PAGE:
By FU, of course I mean that most eponymous of terms fashioned during Bush era, the Friedman Unit, named after Thomas Friedman of the New York Times, the billionaire pundit who never met a deadline for progress in Iraq that he couldn’t find some reason to extend every 6 months or so. According to the Los Angeles Times, General Petraeus bought Bush another 5-6 months with his little performance the other day, promising a “progress report” on Iraq come September:

To buy time for his buildup of more than 28,000 troops to show results, Bush asked his commander in Iraq, Army Gen. David H. Petraeus, to deliver a progress report to the nation in early September.

That helped stave off Republican defections as Congress debated whether to impose a timetable for troop withdrawals. But it also established September as a deadline for clearer military and political progress in Iraq, a tactical concession for a White House that long has refused to accept any benchmarks or timetables for evaluating the war, now 4 years old.

Democratic and Republican members of Congress already are focusing on September as their next major decision point on the war — planning hearings to debate Petraeus’ findings and, in the Democrats’ case, promising new attempts to force Bush to withdraw troops.

By September, the troop buildup will have been underway for more than six months. Unless there is dramatic improvement in Iraq, public support for the war will probably have eroded further. And by September, skittish Republicans will be four months closer to starting their reelection campaigns.

Two things of note: First, how often have we heard that Republicans are ready to defect from Bush over Iraq in the last year or two? Each time after Bush weathers some storm in in Congress over Iraq funding, we get the same stories about how the Republicans are all set to abandon their President if there are no signs of progress in Iraq within the next 4 or 5 or 6 months. Usually anonymous, naturally, because of the “sensitive nature” of voicing opposition to the President “in a time of war.”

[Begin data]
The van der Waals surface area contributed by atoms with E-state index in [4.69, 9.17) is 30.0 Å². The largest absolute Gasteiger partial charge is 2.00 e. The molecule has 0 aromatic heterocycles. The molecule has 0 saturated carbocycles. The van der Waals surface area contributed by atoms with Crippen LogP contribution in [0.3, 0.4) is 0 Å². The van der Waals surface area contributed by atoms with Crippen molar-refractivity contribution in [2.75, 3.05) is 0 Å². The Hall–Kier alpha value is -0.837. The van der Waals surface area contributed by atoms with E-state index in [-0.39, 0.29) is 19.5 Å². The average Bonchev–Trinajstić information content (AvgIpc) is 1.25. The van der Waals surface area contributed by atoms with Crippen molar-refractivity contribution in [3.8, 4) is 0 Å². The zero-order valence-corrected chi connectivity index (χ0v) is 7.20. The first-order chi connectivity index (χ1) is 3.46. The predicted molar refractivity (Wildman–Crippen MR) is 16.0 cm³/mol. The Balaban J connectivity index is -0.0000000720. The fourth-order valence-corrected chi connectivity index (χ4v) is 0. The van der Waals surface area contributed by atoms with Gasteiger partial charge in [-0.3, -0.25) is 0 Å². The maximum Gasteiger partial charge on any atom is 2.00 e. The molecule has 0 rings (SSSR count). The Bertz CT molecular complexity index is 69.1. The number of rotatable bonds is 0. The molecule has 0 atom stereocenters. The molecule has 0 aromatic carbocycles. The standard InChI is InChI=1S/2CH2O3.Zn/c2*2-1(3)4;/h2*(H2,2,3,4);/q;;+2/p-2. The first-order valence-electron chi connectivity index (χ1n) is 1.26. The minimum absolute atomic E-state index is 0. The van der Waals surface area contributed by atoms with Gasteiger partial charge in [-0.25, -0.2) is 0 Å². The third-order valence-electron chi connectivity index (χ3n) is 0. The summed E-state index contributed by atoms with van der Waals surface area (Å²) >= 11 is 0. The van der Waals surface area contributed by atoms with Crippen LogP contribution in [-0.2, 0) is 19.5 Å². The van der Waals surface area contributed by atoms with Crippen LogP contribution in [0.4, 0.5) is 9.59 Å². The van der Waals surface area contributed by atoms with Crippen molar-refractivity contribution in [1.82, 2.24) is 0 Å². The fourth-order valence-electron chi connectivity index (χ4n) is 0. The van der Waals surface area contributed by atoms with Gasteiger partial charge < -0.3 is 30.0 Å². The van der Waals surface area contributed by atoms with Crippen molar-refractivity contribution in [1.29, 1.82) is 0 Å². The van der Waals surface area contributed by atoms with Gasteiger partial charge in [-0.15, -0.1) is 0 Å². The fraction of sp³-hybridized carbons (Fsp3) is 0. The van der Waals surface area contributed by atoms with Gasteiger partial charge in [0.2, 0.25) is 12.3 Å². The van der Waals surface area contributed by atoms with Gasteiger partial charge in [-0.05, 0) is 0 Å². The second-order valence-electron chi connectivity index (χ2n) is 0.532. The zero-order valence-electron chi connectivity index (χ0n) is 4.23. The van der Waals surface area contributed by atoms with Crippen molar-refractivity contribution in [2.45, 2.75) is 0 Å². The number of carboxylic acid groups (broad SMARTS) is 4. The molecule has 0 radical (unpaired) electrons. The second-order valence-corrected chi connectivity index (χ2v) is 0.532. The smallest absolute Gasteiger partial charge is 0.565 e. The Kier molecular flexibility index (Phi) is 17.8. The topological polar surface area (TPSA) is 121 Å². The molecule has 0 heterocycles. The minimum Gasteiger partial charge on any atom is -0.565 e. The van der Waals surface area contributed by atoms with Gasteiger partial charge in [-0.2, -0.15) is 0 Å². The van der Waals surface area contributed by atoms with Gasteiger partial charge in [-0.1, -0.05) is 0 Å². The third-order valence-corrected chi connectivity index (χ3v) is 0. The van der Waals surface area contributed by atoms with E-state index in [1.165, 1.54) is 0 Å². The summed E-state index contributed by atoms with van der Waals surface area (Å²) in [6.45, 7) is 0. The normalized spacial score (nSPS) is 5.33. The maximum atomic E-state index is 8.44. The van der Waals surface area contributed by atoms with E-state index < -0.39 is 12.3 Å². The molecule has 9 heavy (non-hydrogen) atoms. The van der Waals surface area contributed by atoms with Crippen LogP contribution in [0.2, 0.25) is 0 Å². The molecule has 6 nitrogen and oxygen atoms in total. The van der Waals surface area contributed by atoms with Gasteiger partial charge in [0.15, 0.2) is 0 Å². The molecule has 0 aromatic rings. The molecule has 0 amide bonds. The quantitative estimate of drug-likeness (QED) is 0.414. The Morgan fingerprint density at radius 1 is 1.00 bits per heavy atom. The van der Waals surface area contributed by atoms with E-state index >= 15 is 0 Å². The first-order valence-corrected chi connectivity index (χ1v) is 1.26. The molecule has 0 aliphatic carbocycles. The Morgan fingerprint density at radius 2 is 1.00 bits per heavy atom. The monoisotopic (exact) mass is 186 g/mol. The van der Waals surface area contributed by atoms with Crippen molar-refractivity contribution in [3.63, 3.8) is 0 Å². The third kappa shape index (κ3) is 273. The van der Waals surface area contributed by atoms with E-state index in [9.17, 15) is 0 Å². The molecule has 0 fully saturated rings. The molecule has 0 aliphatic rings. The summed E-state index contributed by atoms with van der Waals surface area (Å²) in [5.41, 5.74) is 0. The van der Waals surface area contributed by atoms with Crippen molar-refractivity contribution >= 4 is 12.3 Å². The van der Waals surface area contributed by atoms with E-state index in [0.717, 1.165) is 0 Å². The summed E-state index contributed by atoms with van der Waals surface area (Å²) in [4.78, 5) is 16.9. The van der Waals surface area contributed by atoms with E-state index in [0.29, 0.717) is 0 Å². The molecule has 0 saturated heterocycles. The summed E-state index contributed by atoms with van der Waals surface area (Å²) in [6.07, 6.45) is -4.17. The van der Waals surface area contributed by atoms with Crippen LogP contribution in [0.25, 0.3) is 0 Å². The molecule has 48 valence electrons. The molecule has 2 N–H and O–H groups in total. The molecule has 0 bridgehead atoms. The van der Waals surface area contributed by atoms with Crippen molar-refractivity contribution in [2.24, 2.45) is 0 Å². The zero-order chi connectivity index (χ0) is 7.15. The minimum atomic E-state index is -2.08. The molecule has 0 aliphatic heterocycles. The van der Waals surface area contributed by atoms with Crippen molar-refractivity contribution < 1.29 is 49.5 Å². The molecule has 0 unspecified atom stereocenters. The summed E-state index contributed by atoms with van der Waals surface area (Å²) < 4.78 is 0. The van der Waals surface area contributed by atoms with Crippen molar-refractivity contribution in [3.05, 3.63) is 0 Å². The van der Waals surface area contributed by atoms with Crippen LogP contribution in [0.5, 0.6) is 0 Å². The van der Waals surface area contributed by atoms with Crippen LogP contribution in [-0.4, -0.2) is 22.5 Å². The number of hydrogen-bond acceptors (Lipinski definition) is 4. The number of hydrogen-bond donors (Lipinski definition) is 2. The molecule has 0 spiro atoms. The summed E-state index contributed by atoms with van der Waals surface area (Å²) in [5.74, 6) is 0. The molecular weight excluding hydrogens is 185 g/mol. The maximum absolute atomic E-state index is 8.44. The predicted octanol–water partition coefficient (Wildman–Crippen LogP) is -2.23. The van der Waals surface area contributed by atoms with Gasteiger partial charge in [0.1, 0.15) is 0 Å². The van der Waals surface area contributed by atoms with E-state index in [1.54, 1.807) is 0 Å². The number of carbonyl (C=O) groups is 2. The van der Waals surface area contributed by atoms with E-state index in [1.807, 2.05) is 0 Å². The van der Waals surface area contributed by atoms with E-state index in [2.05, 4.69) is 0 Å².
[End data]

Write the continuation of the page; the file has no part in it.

I seem to recall we heard the same sorts of noises in the run-up to the 2004 election and the 2006 election, and in each instance House and Senate Republicans fell into line whenever a public display of support of their Preznit was required/demanded by Karl Rove. Indeed, most recently on the House and Senate floors during the debate on the Supplemental Spending Bill for Iraq we heard the same old tired speeches from the Republicans about how the Democrats are destroying the troops’ morale, aiding and abetting the terrorists, etcetera, etcetera, etcetera. Indeed, they had a field day with Senate Majority Leader Reid’s remark that the war was lost, calling him nothing short of a traitor for daring to speak the truth about Bush’s disastrous, destructive and delusional “central front in the War on Terror.”

In short, I’ll believe in Republican defections from this President on the issue of Iraq when I see them with my own eyes.


Second, once again it appears the Democrats are more than willing to let the issue of continuing this catastrophe of a war slide, after making a largely symbolic gesture in opposition to Mr. Bush.

Let’s face facts.